What is withholding tax?
Withholding tax, also know as non-residents tax or retention tax, is defined by the nature of the tax. Governments require the bank or the payer of the funds, the withholding agent, to retain a percentage of the funds paid to foreigners. The withheld amount is then paid, by the withholding agent, to the countries tax authority. The payer is therefore responsible for withholding the funds and not the payee.
The payee, or recipient of the funds, would need to be resident in a different country from where the payment is being made. This non-resident could be an individual having received employment income or a company having rendered services. The service rendered would need to have taken place in the country wanting to withhold taxes.
Put simply, if you provide a service in another country you will have to pay withholding tax.
There are certain exemptions from withholding tax. These differ in each country.
Can you claim back withholding tax?
Make sure you obtain the withholding tax certificate from the payer. This certificate can be used to reduce your income tax in your country of residence. For example: You provided a service to a company in Tanzania. You are a resident in South Africa. When the company pays you, or your company, for the service rendered, the withholding agent retains 20% of the invoice to pay to the local tax authority.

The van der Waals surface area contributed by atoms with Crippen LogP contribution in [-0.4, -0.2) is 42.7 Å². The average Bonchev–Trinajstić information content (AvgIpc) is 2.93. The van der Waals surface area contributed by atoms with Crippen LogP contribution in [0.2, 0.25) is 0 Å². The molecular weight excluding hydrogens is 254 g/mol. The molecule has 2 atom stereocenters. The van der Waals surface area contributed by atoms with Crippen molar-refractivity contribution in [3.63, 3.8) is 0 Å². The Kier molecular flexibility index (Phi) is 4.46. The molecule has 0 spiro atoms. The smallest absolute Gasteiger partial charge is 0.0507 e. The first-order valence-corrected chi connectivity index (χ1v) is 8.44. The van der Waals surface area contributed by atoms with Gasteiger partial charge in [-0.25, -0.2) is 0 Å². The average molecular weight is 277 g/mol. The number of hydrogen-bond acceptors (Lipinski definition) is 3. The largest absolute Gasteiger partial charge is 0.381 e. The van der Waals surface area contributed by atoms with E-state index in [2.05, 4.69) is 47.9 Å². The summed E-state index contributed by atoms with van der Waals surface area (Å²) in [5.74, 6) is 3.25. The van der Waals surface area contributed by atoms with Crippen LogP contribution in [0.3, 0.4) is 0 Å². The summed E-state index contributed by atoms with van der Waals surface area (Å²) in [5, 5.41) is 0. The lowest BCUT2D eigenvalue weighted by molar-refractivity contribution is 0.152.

When your tax return is submitted, you can declare the foreign tax credits and withholding tax credits and thereby reduce your tax due on taxable income.
Remember withholding tax is levied on Turnover/Fees, so the effective tax deductible from tax on profits is higher than expected.
What are the withholding tax rates in East and Southern Africa?
Withholding taxes are applied at different rates depending on what is being taxed. Services, sale of immovable property, dividends, interest and royalties. All need to be considered for the different rates. The table below is an example of withholding tax rates on services rendered, without any exemptions applied.
|Botswana||15%||Botswana (BURS), Withholding Tax|
|Kenya||20%||Website not accessible.|
|Malawi||20%||Website not accessible.|
|Mozambique||20%||Website not accessible.|
|South Africa||15%||Website not accessible.|
|Swaziland||15%||Swaziland (SRA), Withholding Tax|
|Tanzania||20%||Website not accessible.|
|Zambia||15%||Website not accessible.|
|Zimbabwe||15%||Website not accessible.|
SADAC Region exemptions
There is a drive on between the SADAC region countries to reduce or remove restrictions on trade within the region. This has led to certain exemptions or reductions in the withholding tax of SADAC region countries. For example, withholding tax on trade between South Africa and Mozambique is agreed to be 5%, provided all the necessary documentation has been filed with the respective revenue authorities. Similar agreements are emerging and are likely to be in place across the SADAC region in the next few years.Take a look at a recent article on the new Double Tax Agreement South Africa and Mauritius. New DTA